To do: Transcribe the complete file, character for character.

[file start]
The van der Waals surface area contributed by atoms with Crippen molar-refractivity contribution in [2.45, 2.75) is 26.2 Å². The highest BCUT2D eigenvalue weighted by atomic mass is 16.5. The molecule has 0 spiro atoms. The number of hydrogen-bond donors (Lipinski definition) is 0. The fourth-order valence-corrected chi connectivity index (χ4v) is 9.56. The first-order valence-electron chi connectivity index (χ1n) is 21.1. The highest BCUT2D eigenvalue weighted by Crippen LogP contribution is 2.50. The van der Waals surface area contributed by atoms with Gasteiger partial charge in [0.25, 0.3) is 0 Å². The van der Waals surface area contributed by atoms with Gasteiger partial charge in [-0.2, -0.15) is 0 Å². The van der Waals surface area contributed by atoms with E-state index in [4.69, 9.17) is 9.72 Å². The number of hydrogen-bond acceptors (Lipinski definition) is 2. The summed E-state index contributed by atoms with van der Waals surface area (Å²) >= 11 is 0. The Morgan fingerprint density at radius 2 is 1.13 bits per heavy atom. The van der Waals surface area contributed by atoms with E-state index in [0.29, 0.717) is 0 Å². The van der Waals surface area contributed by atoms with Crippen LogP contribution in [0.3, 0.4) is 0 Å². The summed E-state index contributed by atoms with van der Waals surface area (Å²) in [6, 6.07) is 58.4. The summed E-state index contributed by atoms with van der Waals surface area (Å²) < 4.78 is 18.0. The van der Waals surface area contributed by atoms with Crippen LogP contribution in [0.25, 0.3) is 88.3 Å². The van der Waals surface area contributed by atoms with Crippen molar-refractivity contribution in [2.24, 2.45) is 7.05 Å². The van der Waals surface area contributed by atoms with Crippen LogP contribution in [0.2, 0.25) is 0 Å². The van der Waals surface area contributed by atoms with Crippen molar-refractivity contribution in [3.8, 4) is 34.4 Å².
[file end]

The van der Waals surface area contributed by atoms with Crippen molar-refractivity contribution in [2.45, 2.75) is 26.2 Å². The highest BCUT2D eigenvalue weighted by atomic mass is 16.5. The molecule has 0 spiro atoms. The number of hydrogen-bond donors (Lipinski definition) is 0. The fourth-order valence-corrected chi connectivity index (χ4v) is 9.56. The first-order valence-electron chi connectivity index (χ1n) is 21.1. The highest BCUT2D eigenvalue weighted by Crippen LogP contribution is 2.50. The van der Waals surface area contributed by atoms with Gasteiger partial charge in [0.25, 0.3) is 0 Å². The van der Waals surface area contributed by atoms with Gasteiger partial charge in [-0.2, -0.15) is 0 Å². The van der Waals surface area contributed by atoms with E-state index in [4.69, 9.17) is 9.72 Å². The number of hydrogen-bond acceptors (Lipinski definition) is 2. The summed E-state index contributed by atoms with van der Waals surface area (Å²) >= 11 is 0. The Morgan fingerprint density at radius 2 is 1.13 bits per heavy atom. The van der Waals surface area contributed by atoms with E-state index in [0.29, 0.717) is 0 Å². The van der Waals surface area contributed by atoms with Crippen LogP contribution in [0.3, 0.4) is 0 Å². The summed E-state index contributed by atoms with van der Waals surface area (Å²) in [6, 6.07) is 58.4. The summed E-state index contributed by atoms with van der Waals surface area (Å²) < 4.78 is 18.0. The van der Waals surface area contributed by atoms with Crippen LogP contribution in [0.25, 0.3) is 88.3 Å². The van der Waals surface area contributed by atoms with Crippen molar-refractivity contribution in [2.24, 2.45) is 7.05 Å². The van der Waals surface area contributed by atoms with Crippen LogP contribution in [0.2, 0.25) is 0 Å². The van der Waals surface area contributed by atoms with Crippen molar-refractivity contribution in [3.8, 4) is 34.4 Å².